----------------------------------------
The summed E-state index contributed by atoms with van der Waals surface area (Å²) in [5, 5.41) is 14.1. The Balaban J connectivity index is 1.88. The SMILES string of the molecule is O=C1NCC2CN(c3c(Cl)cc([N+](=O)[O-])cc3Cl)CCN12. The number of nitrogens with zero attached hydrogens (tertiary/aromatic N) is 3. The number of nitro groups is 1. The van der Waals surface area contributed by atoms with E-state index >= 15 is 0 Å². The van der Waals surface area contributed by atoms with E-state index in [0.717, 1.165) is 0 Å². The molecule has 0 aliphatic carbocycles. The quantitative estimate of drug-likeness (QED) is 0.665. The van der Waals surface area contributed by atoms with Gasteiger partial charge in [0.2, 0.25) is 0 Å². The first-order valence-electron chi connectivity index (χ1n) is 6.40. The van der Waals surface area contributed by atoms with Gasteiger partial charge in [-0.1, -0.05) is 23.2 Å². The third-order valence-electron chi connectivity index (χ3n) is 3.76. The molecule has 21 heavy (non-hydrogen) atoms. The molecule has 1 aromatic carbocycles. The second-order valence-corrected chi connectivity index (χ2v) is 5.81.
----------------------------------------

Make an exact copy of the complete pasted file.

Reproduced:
The summed E-state index contributed by atoms with van der Waals surface area (Å²) in [5, 5.41) is 14.1. The Balaban J connectivity index is 1.88. The SMILES string of the molecule is O=C1NCC2CN(c3c(Cl)cc([N+](=O)[O-])cc3Cl)CCN12. The number of nitrogens with zero attached hydrogens (tertiary/aromatic N) is 3. The number of nitro groups is 1. The van der Waals surface area contributed by atoms with E-state index >= 15 is 0 Å². The van der Waals surface area contributed by atoms with E-state index in [0.717, 1.165) is 0 Å². The molecule has 0 aliphatic carbocycles. The quantitative estimate of drug-likeness (QED) is 0.665. The van der Waals surface area contributed by atoms with Gasteiger partial charge in [0.2, 0.25) is 0 Å². The first-order valence-electron chi connectivity index (χ1n) is 6.40. The van der Waals surface area contributed by atoms with Gasteiger partial charge in [-0.1, -0.05) is 23.2 Å². The third-order valence-electron chi connectivity index (χ3n) is 3.76. The molecule has 21 heavy (non-hydrogen) atoms. The molecule has 1 aromatic carbocycles. The second-order valence-corrected chi connectivity index (χ2v) is 5.81.